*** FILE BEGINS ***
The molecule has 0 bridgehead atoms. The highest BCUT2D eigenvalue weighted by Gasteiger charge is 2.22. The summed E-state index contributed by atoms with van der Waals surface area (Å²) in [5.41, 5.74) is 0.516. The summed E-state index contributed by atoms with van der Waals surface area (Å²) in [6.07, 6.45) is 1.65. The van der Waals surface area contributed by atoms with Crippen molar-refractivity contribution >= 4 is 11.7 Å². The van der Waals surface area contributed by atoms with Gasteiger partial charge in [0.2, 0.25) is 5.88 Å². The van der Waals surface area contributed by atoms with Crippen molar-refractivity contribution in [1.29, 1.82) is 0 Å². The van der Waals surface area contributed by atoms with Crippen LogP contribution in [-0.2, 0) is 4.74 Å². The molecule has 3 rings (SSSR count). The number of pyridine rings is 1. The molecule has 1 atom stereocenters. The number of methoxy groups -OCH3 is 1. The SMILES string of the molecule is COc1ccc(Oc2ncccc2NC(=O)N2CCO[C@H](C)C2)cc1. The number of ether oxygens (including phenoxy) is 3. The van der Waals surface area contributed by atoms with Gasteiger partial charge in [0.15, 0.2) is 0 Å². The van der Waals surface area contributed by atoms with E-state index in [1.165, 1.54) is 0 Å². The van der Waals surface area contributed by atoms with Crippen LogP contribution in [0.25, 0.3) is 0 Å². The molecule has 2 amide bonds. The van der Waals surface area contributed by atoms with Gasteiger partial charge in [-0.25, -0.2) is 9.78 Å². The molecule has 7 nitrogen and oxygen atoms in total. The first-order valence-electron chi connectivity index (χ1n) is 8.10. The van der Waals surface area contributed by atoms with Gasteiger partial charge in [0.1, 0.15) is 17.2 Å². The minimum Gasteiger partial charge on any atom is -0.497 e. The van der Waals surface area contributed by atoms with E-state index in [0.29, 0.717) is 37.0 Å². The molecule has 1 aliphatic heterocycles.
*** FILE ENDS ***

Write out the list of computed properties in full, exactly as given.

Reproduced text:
The molecule has 0 bridgehead atoms. The highest BCUT2D eigenvalue weighted by Gasteiger charge is 2.22. The summed E-state index contributed by atoms with van der Waals surface area (Å²) in [5.41, 5.74) is 0.516. The summed E-state index contributed by atoms with van der Waals surface area (Å²) in [6.07, 6.45) is 1.65. The van der Waals surface area contributed by atoms with Crippen molar-refractivity contribution >= 4 is 11.7 Å². The van der Waals surface area contributed by atoms with Gasteiger partial charge in [0.2, 0.25) is 5.88 Å². The van der Waals surface area contributed by atoms with Crippen molar-refractivity contribution in [1.29, 1.82) is 0 Å². The van der Waals surface area contributed by atoms with Crippen LogP contribution in [-0.2, 0) is 4.74 Å². The molecule has 3 rings (SSSR count). The number of pyridine rings is 1. The molecule has 1 atom stereocenters. The number of methoxy groups -OCH3 is 1. The SMILES string of the molecule is COc1ccc(Oc2ncccc2NC(=O)N2CCO[C@H](C)C2)cc1. The number of ether oxygens (including phenoxy) is 3. The van der Waals surface area contributed by atoms with Gasteiger partial charge in [0.15, 0.2) is 0 Å². The van der Waals surface area contributed by atoms with E-state index in [1.165, 1.54) is 0 Å². The van der Waals surface area contributed by atoms with Crippen LogP contribution in [0.25, 0.3) is 0 Å². The molecule has 2 amide bonds. The van der Waals surface area contributed by atoms with Gasteiger partial charge in [-0.25, -0.2) is 9.78 Å². The molecule has 7 nitrogen and oxygen atoms in total. The first-order valence-electron chi connectivity index (χ1n) is 8.10. The van der Waals surface area contributed by atoms with Gasteiger partial charge in [0.1, 0.15) is 17.2 Å². The minimum Gasteiger partial charge on any atom is -0.497 e. The van der Waals surface area contributed by atoms with E-state index in [0.29, 0.717) is 37.0 Å². The molecule has 1 aliphatic heterocycles.